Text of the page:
The cavernous room in the U.S. District Court in Washington, D.C., was nearly empty, except for a few journalists holding yellow legal pads. A small parade of government lawyers marched in and rested their briefcases on their desks before approaching the trio of lawyers representing Mohammed Jawad, an Afghan national who was detained in 2002 after being accused of throwing a grenade at an American convoy, injuring several American soldiers. He was between 12 and 17 years old at the time and has been in U.S. custody for seven years. The hearing, held in June, was not related to Jawad's guilt or innocence. Rather, it was his habeas corpus proceeding -- the legal challenge to the government's ability to hold him in the first place.
It is widely believed that Jawad's confession, offered to Afghan authorities shortly after his capture, was coerced through torture. Jawad is illiterate, and the confession was written in a dialect he didn't speak, accompanied by a separate page bearing only his thumbprint. His military defense attorney, Maj. Eric Montalvo, says that as soon as Jawad was asked about the incident in a language he could understand, he denied everything. Then, Montalvo says, Jawad was handed over to American interrogators who tortured him ("They did things that were classified"). After Jawad attempted suicide in his Guantánamo cell in 2003, he was subjected to the government's "frequent flyer" program, in which the detainee is moved from cell to cell every few hours for days or weeks on end, in order to deny him sleep.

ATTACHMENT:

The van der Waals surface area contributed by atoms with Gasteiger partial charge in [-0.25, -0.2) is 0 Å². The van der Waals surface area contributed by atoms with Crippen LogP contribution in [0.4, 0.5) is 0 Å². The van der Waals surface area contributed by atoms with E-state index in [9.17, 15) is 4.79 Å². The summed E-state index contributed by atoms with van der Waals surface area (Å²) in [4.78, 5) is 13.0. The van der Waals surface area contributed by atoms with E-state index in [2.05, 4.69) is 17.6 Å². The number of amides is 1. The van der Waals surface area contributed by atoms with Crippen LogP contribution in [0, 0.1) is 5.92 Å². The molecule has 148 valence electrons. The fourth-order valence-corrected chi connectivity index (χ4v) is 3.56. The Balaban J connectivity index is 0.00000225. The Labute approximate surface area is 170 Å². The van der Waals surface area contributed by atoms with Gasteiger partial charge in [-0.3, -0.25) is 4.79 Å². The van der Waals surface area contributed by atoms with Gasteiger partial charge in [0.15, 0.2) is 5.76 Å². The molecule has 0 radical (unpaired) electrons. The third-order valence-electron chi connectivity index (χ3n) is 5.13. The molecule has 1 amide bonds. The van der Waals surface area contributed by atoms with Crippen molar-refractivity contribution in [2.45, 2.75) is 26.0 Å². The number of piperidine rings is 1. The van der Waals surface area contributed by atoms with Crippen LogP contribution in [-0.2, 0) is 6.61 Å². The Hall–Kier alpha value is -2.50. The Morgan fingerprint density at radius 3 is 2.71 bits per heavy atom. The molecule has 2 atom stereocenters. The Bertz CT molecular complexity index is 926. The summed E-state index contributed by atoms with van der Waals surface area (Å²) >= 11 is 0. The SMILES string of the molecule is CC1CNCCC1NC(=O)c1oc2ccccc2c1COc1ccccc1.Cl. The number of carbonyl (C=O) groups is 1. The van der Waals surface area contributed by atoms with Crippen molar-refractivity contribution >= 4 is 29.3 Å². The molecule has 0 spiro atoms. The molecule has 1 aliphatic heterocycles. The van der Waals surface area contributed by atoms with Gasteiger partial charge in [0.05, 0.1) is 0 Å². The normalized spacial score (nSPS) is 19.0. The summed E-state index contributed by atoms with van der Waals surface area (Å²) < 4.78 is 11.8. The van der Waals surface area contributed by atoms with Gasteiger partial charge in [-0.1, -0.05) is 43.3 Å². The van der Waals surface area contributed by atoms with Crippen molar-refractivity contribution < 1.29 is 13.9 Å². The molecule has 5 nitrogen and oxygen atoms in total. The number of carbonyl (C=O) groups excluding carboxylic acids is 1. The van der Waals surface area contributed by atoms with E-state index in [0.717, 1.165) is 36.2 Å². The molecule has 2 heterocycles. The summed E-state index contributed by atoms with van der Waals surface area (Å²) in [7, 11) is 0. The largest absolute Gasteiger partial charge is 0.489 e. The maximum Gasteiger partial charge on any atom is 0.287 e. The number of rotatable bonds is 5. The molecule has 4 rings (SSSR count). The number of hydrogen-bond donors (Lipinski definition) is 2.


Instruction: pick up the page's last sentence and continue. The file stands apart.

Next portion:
Because Jawad was technically captured "on the battlefield," he appeared before a military commission in 2007. At the hearing, the presiding judge threw out the coerced confessions and the original prosecutor, Lt. Col. Darrel Vandeveld, resigned in disgust, penning a letter in which he denounced the commissions as a travesty. Jawad has been denied a criminal trial, where his culpability might be determined according to the high standards of federal courts. "Under the Bush administration, there was this attempt to blur the criminal-justice system and the military-justice system and create this hybrid system that lacked due-process safeguards," says Stacy Sullivan, a counterterrorism adviser for Human Rights Watch. "We hoped that during the Obama administration we'd be able to put those pieces back where they belong. That doesn't seem to be happening."
At the habeas hearing in June, the Department of Justice was scheduled to submit a series of documents regarding Jawad's detention that had been collected by an Obama administration task force investigating Guantánamo and U.S. detention policy. But Justice Department attorney James Gilligan informed Jawad's lawyers that the department was unable to provide the documents on the grounds that the information was "protected." When Maj. David Frakt, one of Jawad's lawyers, asked when the documents would be ready, Gilligan just chuckled. An uncomfortable silence fell on the group as Frakt stared at Gilligan. "I don't know," Gilligan finally said.
Watching the proceedings, Montalvo, shrugged and said, "The government has no case. They know it. They're stalling."
The story is an old one for Jawad's lawyers -- they believe the government knows it cannot justify holding him, but it doesn't want to let him go. More galling to Jawad's defense counsel is the fact that the government sought to include Jawad's confessions to Afghan authorities, obtained through torture, as evidence against his release. In July, his lawyers filed a motion to suppress the confessions, which made up about 90 percent of the evidence against him. This time, the government chose not to challenge the motion -- but failed to commit to his release. Judge Ellen Segal Huvelle eviscerated the government for having little cause to continue holding him. "This guy has been there seven years -- seven years," Huvelle said. "Without his statements, I don't understand your case. I really don't."